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Biomedical Functional Imaging and Neuroengineering Laboratory

College of Science & Engineering > Dept. of Biomedical Engineering

Cardiac Electrical Imaging

It is of significance to noninvasively image cardiac electrical activity throughout the three dimensional (3D) myocardium. We have developed novel 3D cardiac electrical tomography techniques to image cardiac current density distributions within the myocardium (He & Wu, IEEE-TITB, 2001, pdf), and a heart-model based tomographic imaging approach to localize the site of origin of cardiac activation (Li & He, 2001, IEEE-TBME, pdf); Li et al., IEEE-TBME, 2003, pdf), image cardiac activation sequence (He et al., Physics Med. & Biol., 2002, Abstract), and image the transmembrane potential distribution (He et al., IEEE-TBME, 2003, pdf) within the 3D anisotropic myocardium in a realistic geometry inhomogeneous heart-torso model. The feasibility of our 3D imaging approach to estimate 3D activation sequence has been rigorously validated in a rabbit model using 3D intracardiac mapping (Zhang et al., Am. J. Physiology, 2005, Full Text). We have also developed a novel ECG inverse approach for imaging the 3D ventricular activation sequence, which is based on the estimation of the equivalent current density throughout the entire volume of ventricular myocardium (Liu et al, IEEE-TMI, 2006, pdf), and validated initially this approach in rabbits (Han et al., IEEE-TMI, 2008, pdf). The spatio-temporal coherence of ventricular excitation process has been utilized to derive the activation time from the estimated time course of equivalent current density defined as the spatial gradient of transmembrane potential. In addition, we have proposed a novel approach to cardiac electrical tomography using intracavitary recordings (He et al., IEEE-TBME, 2007, pdf). This minimally invasive approach enables imaging and ablation in a single session. These works are highly promising and may lead to establishment of 3D cardiac electrical tomography technology for functional cardiac imaging, aiding catheter ablation of arrhythmias and other cardiac applications.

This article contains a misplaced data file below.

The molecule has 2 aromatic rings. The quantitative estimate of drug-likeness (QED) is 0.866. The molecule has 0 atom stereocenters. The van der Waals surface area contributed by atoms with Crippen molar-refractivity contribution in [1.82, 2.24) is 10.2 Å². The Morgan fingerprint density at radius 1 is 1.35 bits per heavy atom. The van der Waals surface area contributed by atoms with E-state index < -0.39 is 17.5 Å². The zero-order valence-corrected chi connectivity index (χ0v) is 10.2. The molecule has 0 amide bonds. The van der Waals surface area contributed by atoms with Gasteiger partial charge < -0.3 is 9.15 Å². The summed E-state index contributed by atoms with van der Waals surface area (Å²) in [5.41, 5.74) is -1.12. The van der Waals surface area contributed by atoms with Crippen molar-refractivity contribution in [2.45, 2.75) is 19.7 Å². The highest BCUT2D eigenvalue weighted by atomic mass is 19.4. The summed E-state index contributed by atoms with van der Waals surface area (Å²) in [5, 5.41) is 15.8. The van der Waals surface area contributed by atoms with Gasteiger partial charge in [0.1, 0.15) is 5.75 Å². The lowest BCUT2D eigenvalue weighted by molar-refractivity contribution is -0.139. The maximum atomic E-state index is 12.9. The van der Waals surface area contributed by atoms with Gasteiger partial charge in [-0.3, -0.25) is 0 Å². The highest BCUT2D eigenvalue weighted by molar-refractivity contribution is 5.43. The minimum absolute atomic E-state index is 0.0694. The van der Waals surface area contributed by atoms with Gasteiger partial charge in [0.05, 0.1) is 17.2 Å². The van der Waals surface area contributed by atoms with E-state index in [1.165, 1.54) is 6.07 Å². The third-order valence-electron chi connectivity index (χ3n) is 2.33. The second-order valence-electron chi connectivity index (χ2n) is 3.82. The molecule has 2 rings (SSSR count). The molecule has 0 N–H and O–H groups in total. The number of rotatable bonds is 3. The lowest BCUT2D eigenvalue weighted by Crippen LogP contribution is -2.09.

Fig. 1 Schematic diagram of 3D electrocardiographic activation imaging.

Fig. 2 Schematic diagram of the experimental protocol. Simultaneous 3-D intracardiac mapping and body surface potential mapping were conducted and the measured activation sequence from 3-D intracardiac mapping is compared with the imaged activation sequence obtained by the 3-D cardiac activation imaging technique. (from Han et al., IEEE Trans. Medical Imaging, 2008)